As COVID-19 swept the world, and face-to-face meetings have diminished, the legal profession was forced to adapt. For arbitration, this has resulted in a new way of virtually conducting oral hearings. Continue reading →
The global health crisis caused by the COVID-19 pandemic not only stretches health systems beyond their maximum capacities, but the pandemic is also causing an economic crisis that could exceed the magnitude of the Great Depression. Continue reading →
Generally speaking, commercial arbitrations which are seated in England and Wales must be conducted as expeditiously as possible. However, as well-intentioned as the tribunal and parties may be, COVID-19 continues to cause much delay in the conduct of international arbitration. Since the pandemic began, legal counsel have been fielding and responding to requests for delay and alterations to the regular procedure of ongoing arbitrations. This post doesn’t seek to express a view on the merits of such applications but attempts to shine a light on the kinds of applications that practitioners are now facing on a day-to-day basis.
Arbitrating commercial disputes has often been considered an agile resolution process, and the reaction of arbitral institutions to the disruption caused by the COVID-19pandemic has been further evidence of this. However, as the economic impact of the lockdown begins to take its toll, companies and their legal teams will be looking to achieve cost and time efficiency in the conduct and management of commercial disputes. In-house lawyers, under pressure to keep costs down, will watch with interest to see whether the emergence of alternative, more digitised and expedited arbitration services will create a new landscape for arbitration.
How pro-arbitration are the courts of England and Wales? How pro-arbitration should they be? A recent decision of the Court of Appeal indicates that the answer to both questions is “very much”. The decision, and the proceedings which led to them, illustrate just how far the system encourages arbitration now. Continue reading →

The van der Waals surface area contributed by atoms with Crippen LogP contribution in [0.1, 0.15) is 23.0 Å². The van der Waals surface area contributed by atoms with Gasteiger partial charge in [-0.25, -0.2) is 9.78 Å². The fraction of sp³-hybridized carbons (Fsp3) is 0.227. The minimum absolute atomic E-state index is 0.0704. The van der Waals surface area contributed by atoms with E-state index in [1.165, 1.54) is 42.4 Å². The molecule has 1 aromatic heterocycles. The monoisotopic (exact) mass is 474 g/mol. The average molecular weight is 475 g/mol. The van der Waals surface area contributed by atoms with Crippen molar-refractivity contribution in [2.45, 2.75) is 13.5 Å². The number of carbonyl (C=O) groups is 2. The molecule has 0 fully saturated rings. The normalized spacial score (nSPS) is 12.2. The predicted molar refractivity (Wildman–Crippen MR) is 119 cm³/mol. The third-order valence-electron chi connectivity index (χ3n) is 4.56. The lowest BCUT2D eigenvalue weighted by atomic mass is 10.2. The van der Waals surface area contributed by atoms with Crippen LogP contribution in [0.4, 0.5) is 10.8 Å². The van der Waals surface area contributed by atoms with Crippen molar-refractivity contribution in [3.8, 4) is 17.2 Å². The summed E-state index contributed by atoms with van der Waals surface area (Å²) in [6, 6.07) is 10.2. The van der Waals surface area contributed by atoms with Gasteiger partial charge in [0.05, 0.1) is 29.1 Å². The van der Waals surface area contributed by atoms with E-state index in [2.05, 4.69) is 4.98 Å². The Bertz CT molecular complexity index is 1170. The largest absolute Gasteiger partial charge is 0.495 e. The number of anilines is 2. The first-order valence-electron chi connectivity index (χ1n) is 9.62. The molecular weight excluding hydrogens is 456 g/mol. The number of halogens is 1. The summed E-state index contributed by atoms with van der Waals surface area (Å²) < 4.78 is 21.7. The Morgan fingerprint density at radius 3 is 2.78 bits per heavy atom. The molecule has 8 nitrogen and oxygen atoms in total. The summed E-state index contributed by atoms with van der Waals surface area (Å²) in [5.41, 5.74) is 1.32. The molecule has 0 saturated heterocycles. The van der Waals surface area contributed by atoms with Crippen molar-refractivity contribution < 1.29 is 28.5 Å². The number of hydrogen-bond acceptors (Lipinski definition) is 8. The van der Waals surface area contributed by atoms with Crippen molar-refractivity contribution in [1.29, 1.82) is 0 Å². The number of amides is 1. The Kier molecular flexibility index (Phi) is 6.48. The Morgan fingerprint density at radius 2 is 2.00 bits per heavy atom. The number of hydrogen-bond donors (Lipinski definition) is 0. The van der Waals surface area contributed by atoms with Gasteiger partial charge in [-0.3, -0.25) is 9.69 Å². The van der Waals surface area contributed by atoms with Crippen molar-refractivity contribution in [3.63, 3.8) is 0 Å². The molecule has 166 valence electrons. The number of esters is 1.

It is always tempting for a party to a dispute to reach for a freezing injunction in order to protect assets, whether the matter is being arbitrated or is before the courts. However, as illustrated in Petrochemical v PSB Alpha, the risk of dissipation must be unjustified and there must be a sufficient link to the jurisdiction to warrant granting of the order. Petrochemical gives us an insight into what constitutes justifiable, as well as the standard for satisfying a sufficient connection to the jurisdiction when there is a contemporaneous trial in another jurisdiction. Continue reading →
This step does not come as a surprise, in light of the fact that the vast majority of EU member states issued ajoint declaration, on 15 January 2019, on the legal consequences of the judgment of the Court of Justice of the European Union (ECJ) in Achmea and on investment protection in the EU. The declaration proclaimed the intention to terminate their existing intra-EU BITs. The member states reportedly agreed on a draft in October 2019, which was later published by the EU in November 2019.
In a recently published ruling (see Loralia Group LLC v Landen Saudi Company), the Dubai International Financial Centre (DIFC) Court of First Instance (DIFCCFI) contemplated the application of UAE public policy within the meaning of articles 41(2)(b)(iii) and 44(1)(b)(vii) of the DIFC Arbitration Law (see DIFC Law No. 1 of 2008 on Arbitration). These articles encapsulate the public policy exception as a ground for challenging or refusing to enforce an arbitral award rendered in the DIFC. More specifically, article 41(2)(b)(iii) empowers the DIFC courts to nullify or set aside an award that “is in conflict with the public policy of the UAE”, whereas article 44(1)(b)(vii) provides a corresponding tool to the DIFC courts to refuse enforcement for violation of that same public policy. Importantly, the public policy concerned here is that of the UAE, and as such suggests that the public policy applicable in the DIFC is identical to the public policy applicable onshore. Albeit that the ruling under discussion appears to confirm as much, it suggests that even though UAE public policy is identical as a concept and in content onshore and offshore, it might apply differently in the DIFC.